Exactly What Is Anaphylaxis?
Anaphylaxis is a serious allergic reaction that comes on quickly and can cause severe symptoms affecting multiple parts of the body. It is a medical emergency and can progress from seemingly mild initial symptoms to a life-threatening situation very rapidly.
Because anaphylaxis is a dangerous allergic reaction, being alert to these symptoms and their triggers is critical. 1
- Skin redness, rash, swelling
- Severe itching
- Swelling of the face, lips, mouth or tongue
- Tightness of the throat
- Hoarse voice
- Trouble breathing
- Abdominal pain
- Low blood pressure
- Rapid heart rate
- Losing control of urine or bowel movements
- Feeling very anxious or confused
- Cardiac arrest
The most dangerous symptoms are low blood pressure, breathing difficulty and loss of consciousness, all of which can be fatal. The most common causes of anaphylaxis are foods, medications and insect stings. In the United States, the number of anaphylactic events has risen in recent years with data estimating that food-related allergic emergencies send someone to the hospital, on average, every three minutes.1 If you (or anyone you are with) begin to have an allergic reaction, epinephrine should be administered immediately, and you should call for medical help to get the patient to the nearest emergency room. 2
What Causes Anaphylaxis?
Anaphylaxis can occur when someone susceptible is exposed to certain allergens, commonly specific foods, insect stings and bites, medications, and latex. Even if the first reaction is mild, subsequent reactions can become more severe. Those who have experienced a severe allergic reaction are at risk for future reactions. Individuals with asthma and/or other allergies who have experienced severe allergic reactions are more likely to experience anaphylaxis, even when it has not occurred with a previous allergen exposure. 1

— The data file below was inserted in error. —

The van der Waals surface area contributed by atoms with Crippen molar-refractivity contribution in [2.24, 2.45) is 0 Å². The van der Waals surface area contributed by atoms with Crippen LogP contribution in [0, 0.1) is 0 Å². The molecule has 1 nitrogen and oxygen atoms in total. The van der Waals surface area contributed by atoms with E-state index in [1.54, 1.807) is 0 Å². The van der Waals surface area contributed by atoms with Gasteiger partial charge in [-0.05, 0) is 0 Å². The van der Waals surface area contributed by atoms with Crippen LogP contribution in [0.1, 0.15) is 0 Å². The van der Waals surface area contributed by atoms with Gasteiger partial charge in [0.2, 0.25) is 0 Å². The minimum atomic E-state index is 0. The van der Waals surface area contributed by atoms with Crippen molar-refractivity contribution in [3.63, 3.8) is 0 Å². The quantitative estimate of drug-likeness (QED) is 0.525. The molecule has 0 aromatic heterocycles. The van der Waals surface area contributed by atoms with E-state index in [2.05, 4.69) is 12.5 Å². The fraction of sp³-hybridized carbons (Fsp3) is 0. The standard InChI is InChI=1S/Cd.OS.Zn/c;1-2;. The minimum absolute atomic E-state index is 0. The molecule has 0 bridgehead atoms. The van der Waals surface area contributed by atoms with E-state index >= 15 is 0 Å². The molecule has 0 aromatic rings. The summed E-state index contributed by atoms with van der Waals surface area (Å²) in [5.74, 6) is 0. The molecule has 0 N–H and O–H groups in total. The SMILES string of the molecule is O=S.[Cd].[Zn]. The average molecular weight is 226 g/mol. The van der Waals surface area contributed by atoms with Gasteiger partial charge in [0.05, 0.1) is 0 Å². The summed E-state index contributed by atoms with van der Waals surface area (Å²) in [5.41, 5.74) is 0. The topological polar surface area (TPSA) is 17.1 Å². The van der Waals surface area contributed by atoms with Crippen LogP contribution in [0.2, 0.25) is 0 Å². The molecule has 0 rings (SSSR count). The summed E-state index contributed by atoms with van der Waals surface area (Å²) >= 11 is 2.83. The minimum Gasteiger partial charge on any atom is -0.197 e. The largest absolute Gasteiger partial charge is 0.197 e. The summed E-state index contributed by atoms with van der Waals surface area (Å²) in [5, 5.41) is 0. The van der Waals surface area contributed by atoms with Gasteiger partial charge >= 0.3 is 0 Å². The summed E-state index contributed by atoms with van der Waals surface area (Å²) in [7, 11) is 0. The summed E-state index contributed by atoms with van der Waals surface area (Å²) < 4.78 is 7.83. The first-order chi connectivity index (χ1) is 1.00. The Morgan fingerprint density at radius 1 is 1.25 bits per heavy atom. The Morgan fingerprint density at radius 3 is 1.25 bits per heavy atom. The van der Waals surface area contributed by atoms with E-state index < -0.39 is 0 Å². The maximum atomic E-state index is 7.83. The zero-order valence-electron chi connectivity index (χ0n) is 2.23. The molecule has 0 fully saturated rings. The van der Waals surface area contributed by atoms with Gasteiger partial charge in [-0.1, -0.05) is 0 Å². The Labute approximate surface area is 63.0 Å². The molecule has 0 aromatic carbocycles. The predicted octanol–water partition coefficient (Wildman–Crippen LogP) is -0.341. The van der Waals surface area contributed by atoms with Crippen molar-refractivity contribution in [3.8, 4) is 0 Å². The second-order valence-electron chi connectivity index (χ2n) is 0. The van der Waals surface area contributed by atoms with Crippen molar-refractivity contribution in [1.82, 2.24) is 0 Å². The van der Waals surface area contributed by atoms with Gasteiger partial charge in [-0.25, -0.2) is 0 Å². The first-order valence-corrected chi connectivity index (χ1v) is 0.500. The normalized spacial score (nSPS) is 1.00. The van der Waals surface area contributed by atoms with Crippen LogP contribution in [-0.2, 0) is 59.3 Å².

Anaphylactic Reactions Can Be Unpredictable.
That’s why it's important to carry, know how, and be ready to use self-injectable epinephrine if you are at risk. An anaphylaxis emergency plan that addresses both anaphylaxis prevention and the importance of using epinephrine could save your life. 3 We recommend these steps:
- Identify and Avoid Allergens.
Think about what you might have eaten or been expose to – food, insect sting, medication, latex – that triggered an allergic reaction. It is particularly important to identify the cause because the best way to prevent anaphylaxis is to avoid its trigger. 3
- Understand Anaphylaxis and Recognize Its Signs and Symptoms.
- Create and Follow an Emergency Action Plan with the Help of One of Our Specialists.
- Have Access to 2 Epinephrine Auto-injectors at All Times.
Make sure that family and friends know about your condition, your triggers and how to use epinephrine.
- Consider Wearing an Emergency Medical Tag Identifying Your Allergy Triggers and the Risk of Anaphylaxis.
Family members, friends, teachers, employers, healthcare workers and other caregivers should be informed about your risk for anaphylaxis and what to do in an allergic emergency. 3
- Seek immediate medical help in the event of a reaction.